In February, 1828, the vanguard of Creek immigrants arrived at the Creek Agency on the Verdigris, in charge of Colonel Brearley, and they and the following members of the McIntosh party were located on a section of land that the Government promised in the treaty of 1826 to purchase for them. By the treaty of May 6, 1828, the Government assigned the Cherokee a great tract of land, to which they at once began to remove from their homes in Arkansas. The movement had been under way for some months when there appeared among the Indians the remarkable figure of Samuel Houston. The biographers of Houston have told the world next to nothing of his sojourn of three or four years in the Indian country, an interesting period when he was changing the entire course of his life and preparing for the part he was to play in the drama of Texas.

The Osage Massacre

When the treaty council with the Osage at Fort Gibson broke up in disagreement on April 2, 1833, three hundred Osage warriors under the leadership of Clermont departed for the west to attack the Kiowa. It was Clermont’s boast that he never made war on the whites and never made peace with his Indian enemies. At the Salt Plains where the Indians obtained their salt, within what is now Woodward County, Oklahoma, they fell upon the trail of a large party of Kiowa warriors going northeast toward the Osage towns above Clermont’s. The Osage immediately adapted their course to that pursued by their enemies following it back to what they knew would be the defenseless village of women, children, and old men left behind by the warriors. The objects of their cruel vengeance were camped at the mouth of Rainy-Mountain Creek, a southern tributary of the Washita, within the present limits of the reservation at Fort Sill.

Calendar History of the Kiowa Indians

The Calendar History of the Kiowa Indians is a work of over 300 pages and is an original contribution of the highest value to ethnography. Its title affords but an imperfect idea of its scope; for, in addition to an elaborate description of the Kiowa calendars, the author gives us, in 106 pages, a sketch of the tribe including its documentary history, a list of western military and trading posts, an extensive glossary of the Kiowa language, and other items of information which lead to a thorough understanding of the calendars.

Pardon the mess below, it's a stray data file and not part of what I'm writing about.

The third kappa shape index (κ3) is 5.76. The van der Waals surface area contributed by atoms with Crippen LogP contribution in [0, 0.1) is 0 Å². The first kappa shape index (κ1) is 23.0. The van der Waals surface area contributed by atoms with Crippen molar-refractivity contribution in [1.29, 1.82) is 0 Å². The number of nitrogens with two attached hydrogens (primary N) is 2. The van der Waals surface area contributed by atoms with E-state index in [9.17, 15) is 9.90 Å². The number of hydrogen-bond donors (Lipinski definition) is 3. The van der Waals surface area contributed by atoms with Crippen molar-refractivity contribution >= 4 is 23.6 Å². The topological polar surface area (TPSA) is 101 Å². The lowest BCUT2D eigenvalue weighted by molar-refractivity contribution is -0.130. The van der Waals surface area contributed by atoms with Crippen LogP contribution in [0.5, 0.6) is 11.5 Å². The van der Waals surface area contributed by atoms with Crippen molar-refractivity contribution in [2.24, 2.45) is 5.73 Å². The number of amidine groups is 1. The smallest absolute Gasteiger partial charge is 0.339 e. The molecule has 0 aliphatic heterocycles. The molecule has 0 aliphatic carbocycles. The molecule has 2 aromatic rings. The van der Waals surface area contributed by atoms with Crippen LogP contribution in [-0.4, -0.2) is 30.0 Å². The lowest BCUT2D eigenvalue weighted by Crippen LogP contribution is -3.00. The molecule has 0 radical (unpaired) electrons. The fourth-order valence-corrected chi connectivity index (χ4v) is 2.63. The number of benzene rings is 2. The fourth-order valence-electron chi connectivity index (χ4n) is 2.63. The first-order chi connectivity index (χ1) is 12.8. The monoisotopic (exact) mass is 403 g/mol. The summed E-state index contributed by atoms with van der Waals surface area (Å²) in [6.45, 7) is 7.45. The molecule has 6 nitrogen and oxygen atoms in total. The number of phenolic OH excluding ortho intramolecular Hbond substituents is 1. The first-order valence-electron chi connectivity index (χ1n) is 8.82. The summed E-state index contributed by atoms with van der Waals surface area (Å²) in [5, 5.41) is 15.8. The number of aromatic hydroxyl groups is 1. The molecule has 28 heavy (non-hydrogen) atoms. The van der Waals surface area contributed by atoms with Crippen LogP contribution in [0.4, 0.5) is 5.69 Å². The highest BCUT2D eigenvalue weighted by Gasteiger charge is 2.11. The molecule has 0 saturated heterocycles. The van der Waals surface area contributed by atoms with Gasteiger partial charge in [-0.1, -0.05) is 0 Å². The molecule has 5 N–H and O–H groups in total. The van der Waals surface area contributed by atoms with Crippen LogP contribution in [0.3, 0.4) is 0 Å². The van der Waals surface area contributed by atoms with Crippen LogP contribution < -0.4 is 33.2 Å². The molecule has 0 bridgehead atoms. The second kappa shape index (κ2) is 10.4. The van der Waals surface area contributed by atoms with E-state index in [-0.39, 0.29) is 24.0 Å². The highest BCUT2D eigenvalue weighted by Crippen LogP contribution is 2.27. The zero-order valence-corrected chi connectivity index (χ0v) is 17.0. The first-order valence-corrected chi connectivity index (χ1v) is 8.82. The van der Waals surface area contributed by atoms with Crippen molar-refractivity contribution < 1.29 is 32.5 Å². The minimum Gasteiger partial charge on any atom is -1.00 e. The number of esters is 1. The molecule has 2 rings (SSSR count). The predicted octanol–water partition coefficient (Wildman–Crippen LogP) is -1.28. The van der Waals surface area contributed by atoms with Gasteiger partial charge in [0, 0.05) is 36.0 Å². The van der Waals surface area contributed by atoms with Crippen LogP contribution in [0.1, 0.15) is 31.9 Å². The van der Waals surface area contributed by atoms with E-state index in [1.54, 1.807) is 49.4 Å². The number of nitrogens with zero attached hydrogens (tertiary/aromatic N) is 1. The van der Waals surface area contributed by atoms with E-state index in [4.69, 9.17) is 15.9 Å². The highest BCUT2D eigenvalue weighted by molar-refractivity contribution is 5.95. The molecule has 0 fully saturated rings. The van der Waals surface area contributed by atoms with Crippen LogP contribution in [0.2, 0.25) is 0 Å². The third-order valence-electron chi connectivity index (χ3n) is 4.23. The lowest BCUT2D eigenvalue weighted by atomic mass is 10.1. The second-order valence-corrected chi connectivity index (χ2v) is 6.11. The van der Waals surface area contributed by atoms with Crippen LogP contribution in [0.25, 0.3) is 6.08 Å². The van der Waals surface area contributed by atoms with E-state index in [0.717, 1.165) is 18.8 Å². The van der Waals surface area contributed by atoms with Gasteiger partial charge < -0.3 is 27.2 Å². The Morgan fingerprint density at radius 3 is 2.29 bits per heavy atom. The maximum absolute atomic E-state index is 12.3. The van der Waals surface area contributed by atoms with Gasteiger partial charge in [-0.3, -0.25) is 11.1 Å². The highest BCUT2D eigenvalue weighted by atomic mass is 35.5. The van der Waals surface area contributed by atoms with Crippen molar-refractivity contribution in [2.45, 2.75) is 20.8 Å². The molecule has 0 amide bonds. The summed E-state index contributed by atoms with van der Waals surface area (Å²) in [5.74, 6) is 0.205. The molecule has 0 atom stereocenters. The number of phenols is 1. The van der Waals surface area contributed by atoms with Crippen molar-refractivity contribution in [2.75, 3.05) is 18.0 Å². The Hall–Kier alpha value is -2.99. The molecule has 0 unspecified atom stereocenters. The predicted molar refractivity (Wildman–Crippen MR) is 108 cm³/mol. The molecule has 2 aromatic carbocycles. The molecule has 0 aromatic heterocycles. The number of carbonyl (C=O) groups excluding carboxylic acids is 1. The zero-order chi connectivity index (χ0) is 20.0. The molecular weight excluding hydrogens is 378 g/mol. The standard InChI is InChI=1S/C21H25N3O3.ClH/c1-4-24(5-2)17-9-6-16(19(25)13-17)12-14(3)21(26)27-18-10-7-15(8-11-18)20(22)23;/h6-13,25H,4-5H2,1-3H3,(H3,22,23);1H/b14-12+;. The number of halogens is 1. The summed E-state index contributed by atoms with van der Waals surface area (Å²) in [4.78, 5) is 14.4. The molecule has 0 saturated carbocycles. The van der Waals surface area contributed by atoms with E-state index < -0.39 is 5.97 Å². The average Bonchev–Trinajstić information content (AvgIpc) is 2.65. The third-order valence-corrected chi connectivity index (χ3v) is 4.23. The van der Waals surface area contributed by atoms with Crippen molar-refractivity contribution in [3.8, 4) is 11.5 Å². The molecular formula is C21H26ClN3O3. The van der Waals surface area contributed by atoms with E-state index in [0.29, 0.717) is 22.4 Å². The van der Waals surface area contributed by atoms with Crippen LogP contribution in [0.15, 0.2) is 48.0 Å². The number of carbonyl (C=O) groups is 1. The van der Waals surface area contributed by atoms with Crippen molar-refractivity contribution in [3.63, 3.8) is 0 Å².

Newly Analyzed – Migration Legend of the Creek Indians

In 2007, Architect Richard L. Thornton, a Creek scholar and member of the People of One Fire research alliance began sporadically looking online for the Migration Legend. 1Thornton, Richard L.. “Original Migration Legend discovered.” http://peopleofonefire.com/news-flash-original-copy-of-the-migration-legend-of-the-creek-people-rediscovered.html June 1, 2015. He had no success for the next seven years. On December 21, 2012, Thornton was a key cast …

Newly Analyzed – Migration Legend of the Creek Indians Read More »

Thornton’s Translation of the Migration Legend of the Creek People

In 2015, after many years of searching, Richard Thornton found the impossible, the original Migration Legend of the Creek People. Gatschet in his famed manuscript which greatly covered this legend stated emphatically “The chances of rediscovering the original English translation of the Migration Legend of the Creek People are therefore almost as slim as recovering the lost books of Livy’s History.” That original English translation still remains lost as Gatschet predicted. But why settle for the English translation when you can find the original? The following is Thornton’s transcription from the original velum of the Migration Legend. Thornton indicates in our introduction that when “the original document, written by Thomas Christie, was finally discovered in 2015, the translation of the German text was found to be not so accurate or complete as Gatschet had presumed. Although the texts of the two documents follow the same general pattern, there were changes made in some of the passages that completely changed the meanings of certain phrases and sentences. Also, some sentences were presented in reverse order.”

Here we present, Richard Thornton’s modern translation: